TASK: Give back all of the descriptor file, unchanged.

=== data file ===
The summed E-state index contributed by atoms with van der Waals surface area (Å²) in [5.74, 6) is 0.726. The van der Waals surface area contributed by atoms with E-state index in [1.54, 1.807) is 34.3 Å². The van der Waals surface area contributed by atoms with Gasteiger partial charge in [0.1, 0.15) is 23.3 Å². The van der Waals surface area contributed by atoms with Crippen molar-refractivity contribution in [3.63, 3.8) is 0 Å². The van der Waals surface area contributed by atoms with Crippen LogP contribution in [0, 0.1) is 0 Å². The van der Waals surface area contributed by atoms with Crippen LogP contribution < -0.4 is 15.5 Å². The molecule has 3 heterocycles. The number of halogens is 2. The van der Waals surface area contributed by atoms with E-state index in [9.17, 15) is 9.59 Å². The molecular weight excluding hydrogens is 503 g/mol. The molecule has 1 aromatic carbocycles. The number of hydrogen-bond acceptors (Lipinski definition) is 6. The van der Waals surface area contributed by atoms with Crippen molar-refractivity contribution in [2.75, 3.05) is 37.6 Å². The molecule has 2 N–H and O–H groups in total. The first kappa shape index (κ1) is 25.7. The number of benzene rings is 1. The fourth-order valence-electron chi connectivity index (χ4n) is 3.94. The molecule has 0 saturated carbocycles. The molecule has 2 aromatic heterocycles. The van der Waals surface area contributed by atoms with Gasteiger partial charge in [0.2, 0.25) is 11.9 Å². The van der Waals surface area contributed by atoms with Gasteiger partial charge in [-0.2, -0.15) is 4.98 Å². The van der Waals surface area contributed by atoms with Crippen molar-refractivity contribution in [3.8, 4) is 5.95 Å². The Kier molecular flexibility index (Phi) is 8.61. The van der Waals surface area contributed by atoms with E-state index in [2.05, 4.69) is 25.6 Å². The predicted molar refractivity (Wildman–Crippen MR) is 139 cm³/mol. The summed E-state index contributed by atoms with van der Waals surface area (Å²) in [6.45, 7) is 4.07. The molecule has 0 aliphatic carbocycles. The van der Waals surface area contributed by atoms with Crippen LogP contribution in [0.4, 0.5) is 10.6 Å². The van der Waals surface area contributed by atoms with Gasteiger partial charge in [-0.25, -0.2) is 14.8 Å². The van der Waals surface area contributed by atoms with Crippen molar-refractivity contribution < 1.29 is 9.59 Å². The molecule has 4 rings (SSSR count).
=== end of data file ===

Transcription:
The summed E-state index contributed by atoms with van der Waals surface area (Å²) in [5.74, 6) is 0.726. The van der Waals surface area contributed by atoms with E-state index in [1.54, 1.807) is 34.3 Å². The van der Waals surface area contributed by atoms with Gasteiger partial charge in [0.1, 0.15) is 23.3 Å². The van der Waals surface area contributed by atoms with Crippen molar-refractivity contribution in [3.63, 3.8) is 0 Å². The van der Waals surface area contributed by atoms with Crippen LogP contribution in [0, 0.1) is 0 Å². The van der Waals surface area contributed by atoms with Crippen LogP contribution < -0.4 is 15.5 Å². The molecule has 3 heterocycles. The number of halogens is 2. The van der Waals surface area contributed by atoms with E-state index in [9.17, 15) is 9.59 Å². The molecular weight excluding hydrogens is 503 g/mol. The molecule has 1 aromatic carbocycles. The number of hydrogen-bond acceptors (Lipinski definition) is 6. The van der Waals surface area contributed by atoms with Crippen molar-refractivity contribution in [2.75, 3.05) is 37.6 Å². The molecule has 2 N–H and O–H groups in total. The first kappa shape index (κ1) is 25.7. The number of benzene rings is 1. The fourth-order valence-electron chi connectivity index (χ4n) is 3.94. The molecule has 0 saturated carbocycles. The molecule has 2 aromatic heterocycles. The van der Waals surface area contributed by atoms with Gasteiger partial charge in [0.2, 0.25) is 11.9 Å². The van der Waals surface area contributed by atoms with Gasteiger partial charge in [-0.2, -0.15) is 4.98 Å². The van der Waals surface area contributed by atoms with Crippen molar-refractivity contribution in [3.8, 4) is 5.95 Å². The Kier molecular flexibility index (Phi) is 8.61. The van der Waals surface area contributed by atoms with E-state index in [2.05, 4.69) is 25.6 Å². The predicted molar refractivity (Wildman–Crippen MR) is 139 cm³/mol. The summed E-state index contributed by atoms with van der Waals surface area (Å²) in [6.45, 7) is 4.07. The molecule has 0 aliphatic carbocycles. The van der Waals surface area contributed by atoms with Crippen LogP contribution in [0.4, 0.5) is 10.6 Å². The van der Waals surface area contributed by atoms with Gasteiger partial charge in [-0.25, -0.2) is 14.8 Å². The van der Waals surface area contributed by atoms with Crippen molar-refractivity contribution < 1.29 is 9.59 Å². The molecule has 4 rings (SSSR count).